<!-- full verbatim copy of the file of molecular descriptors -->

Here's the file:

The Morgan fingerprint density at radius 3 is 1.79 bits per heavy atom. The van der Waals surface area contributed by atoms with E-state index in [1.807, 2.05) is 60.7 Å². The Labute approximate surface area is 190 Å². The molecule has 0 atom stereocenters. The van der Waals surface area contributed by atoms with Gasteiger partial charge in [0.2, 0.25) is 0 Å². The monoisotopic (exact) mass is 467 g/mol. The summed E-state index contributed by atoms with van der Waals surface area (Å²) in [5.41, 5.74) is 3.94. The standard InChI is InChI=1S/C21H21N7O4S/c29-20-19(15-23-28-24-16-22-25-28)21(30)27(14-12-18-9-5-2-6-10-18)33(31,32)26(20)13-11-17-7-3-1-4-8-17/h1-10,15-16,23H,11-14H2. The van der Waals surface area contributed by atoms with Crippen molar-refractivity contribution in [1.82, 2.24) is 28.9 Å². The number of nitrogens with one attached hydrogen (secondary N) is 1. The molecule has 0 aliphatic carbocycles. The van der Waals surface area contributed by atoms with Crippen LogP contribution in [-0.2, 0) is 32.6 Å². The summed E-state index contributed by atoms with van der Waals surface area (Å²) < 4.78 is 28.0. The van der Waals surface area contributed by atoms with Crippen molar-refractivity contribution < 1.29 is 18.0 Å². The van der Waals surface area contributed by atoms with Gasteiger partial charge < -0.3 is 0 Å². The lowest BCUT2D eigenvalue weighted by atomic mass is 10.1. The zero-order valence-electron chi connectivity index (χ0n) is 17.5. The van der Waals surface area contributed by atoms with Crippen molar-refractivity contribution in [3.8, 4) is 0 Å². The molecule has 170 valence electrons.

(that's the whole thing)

The Morgan fingerprint density at radius 3 is 1.79 bits per heavy atom. The van der Waals surface area contributed by atoms with E-state index in [1.807, 2.05) is 60.7 Å². The Labute approximate surface area is 190 Å². The molecule has 0 atom stereocenters. The van der Waals surface area contributed by atoms with Gasteiger partial charge in [0.2, 0.25) is 0 Å². The monoisotopic (exact) mass is 467 g/mol. The summed E-state index contributed by atoms with van der Waals surface area (Å²) in [5.41, 5.74) is 3.94. The standard InChI is InChI=1S/C21H21N7O4S/c29-20-19(15-23-28-24-16-22-25-28)21(30)27(14-12-18-9-5-2-6-10-18)33(31,32)26(20)13-11-17-7-3-1-4-8-17/h1-10,15-16,23H,11-14H2. The van der Waals surface area contributed by atoms with Crippen molar-refractivity contribution in [1.82, 2.24) is 28.9 Å². The number of nitrogens with one attached hydrogen (secondary N) is 1. The molecule has 0 aliphatic carbocycles. The van der Waals surface area contributed by atoms with Crippen LogP contribution in [-0.2, 0) is 32.6 Å². The summed E-state index contributed by atoms with van der Waals surface area (Å²) < 4.78 is 28.0. The van der Waals surface area contributed by atoms with Crippen molar-refractivity contribution < 1.29 is 18.0 Å². The van der Waals surface area contributed by atoms with Gasteiger partial charge < -0.3 is 0 Å². The lowest BCUT2D eigenvalue weighted by atomic mass is 10.1. The zero-order valence-electron chi connectivity index (χ0n) is 17.5. The van der Waals surface area contributed by atoms with Crippen molar-refractivity contribution in [3.8, 4) is 0 Å². The molecule has 170 valence electrons.